Remembering 9/11, Fifteen Years Later

Anyone old enough to remember 9/11 will never forget where they were, and what they were doing, on that day. Just as the assassination of JFK forever changed a generation in the 1960s, 9/11 changed another.

In news stations across the country, there was little time to consider the story: reporters found themselves reacting the same way viewers did. Peter Jennings on ABC, after calling his children and imploring viewers to do the same, was moved to tears on camera.

The aftermath of 9/11 gave us great stories of heroism: both of those who gave their lives, and those who stood ready and willing to do so.

President George W. Bush, in his address that evening, reassured the nation that despite the evil, despite such a great loss, America would not be shaken; those responsible, brought to justice.

Tonight, I ask for your prayers for all those who grieve, for the children whose worlds have been shattered, for all whose sense of safety and security has been threatened. And I pray they will be comforted by a Power greater than any of us, spoken through the ages in Psalm 23:

“Even though I walk through the valley of the shadow of death, I fear no evil, for you are with me.”

This is a day when all Americans from every walk of life unite in our resolve for justice and peace. America has stood down enemies before, and we will do so this time. None of us will ever forget this day, yet we go forward to defend freedom and all that is good and just in our world.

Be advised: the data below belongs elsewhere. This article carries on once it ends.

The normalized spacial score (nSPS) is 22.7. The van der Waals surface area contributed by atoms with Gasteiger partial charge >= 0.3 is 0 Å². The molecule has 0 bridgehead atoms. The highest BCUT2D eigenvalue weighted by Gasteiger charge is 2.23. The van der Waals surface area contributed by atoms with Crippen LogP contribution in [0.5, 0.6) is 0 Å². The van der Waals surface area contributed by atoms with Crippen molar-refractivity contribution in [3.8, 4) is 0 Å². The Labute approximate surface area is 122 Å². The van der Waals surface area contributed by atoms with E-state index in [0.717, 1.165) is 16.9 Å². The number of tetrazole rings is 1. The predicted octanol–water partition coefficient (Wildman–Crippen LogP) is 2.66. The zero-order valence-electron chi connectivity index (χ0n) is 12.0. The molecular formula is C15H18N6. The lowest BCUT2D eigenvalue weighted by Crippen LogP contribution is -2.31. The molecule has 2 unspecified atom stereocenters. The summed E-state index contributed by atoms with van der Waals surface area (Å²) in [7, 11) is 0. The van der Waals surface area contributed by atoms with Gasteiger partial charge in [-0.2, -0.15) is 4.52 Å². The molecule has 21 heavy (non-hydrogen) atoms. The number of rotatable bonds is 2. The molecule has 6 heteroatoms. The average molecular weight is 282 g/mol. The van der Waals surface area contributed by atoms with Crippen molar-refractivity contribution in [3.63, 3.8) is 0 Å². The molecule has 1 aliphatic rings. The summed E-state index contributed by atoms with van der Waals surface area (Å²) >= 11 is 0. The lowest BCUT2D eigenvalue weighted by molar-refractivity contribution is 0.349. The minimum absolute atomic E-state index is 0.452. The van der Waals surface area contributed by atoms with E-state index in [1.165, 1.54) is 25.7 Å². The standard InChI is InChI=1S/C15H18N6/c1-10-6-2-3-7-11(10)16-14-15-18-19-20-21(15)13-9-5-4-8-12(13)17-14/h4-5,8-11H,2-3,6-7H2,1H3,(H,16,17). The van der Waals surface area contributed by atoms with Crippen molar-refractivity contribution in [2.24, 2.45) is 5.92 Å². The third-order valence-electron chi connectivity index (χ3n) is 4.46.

The outpouring of support across the world was overwhelming and unprecedented. Just as America helped countless other nations in times of need, many foreign governments did not hesitate to offer their support in different ways. The Maasai tribe in Kenya offered 14 cattle as a gift to the American government: to their culture, this was the highest-possible token of friendship and loyalty. Canada, its airports overwhelmed with diverted international flights on 9/11, opened its doors to stranded travellers – the response from citizens so overwhelming that airport phones were entirely flooded.

On Sept. 12, the afternoon changing of the guard at Buckingham Palace played “The Star-Spangled Banner” at the personal request of Queen Elizabeth II. The crowd assembled outside the gates was quickly moved to tears. It was the first – and only time – in British history a foreign anthem was played during this ceremony.


As we look back to that day fifteen years later, our team took the time to write out some of their memories of where they were. Many of us were barely able to remember the events, but we all remembered the emotion.

Abby Brookshire: I was sitting in the car, confused, and concerned, but not sure why. My mom just dropped me off at daycare and picked me up only minutes later to go home. The radio was on a news station which was unusual. We heard the second plane crashed and I began to understand why my mom was so shaken. From my perspective something horrible was happening, but it was only horrible because my mom was afraid. It wasn’t touching me, it didn’t have any connection to me. I had no concept of how profound this was. Regardless, 9/11 affected my entire life and sense of reality.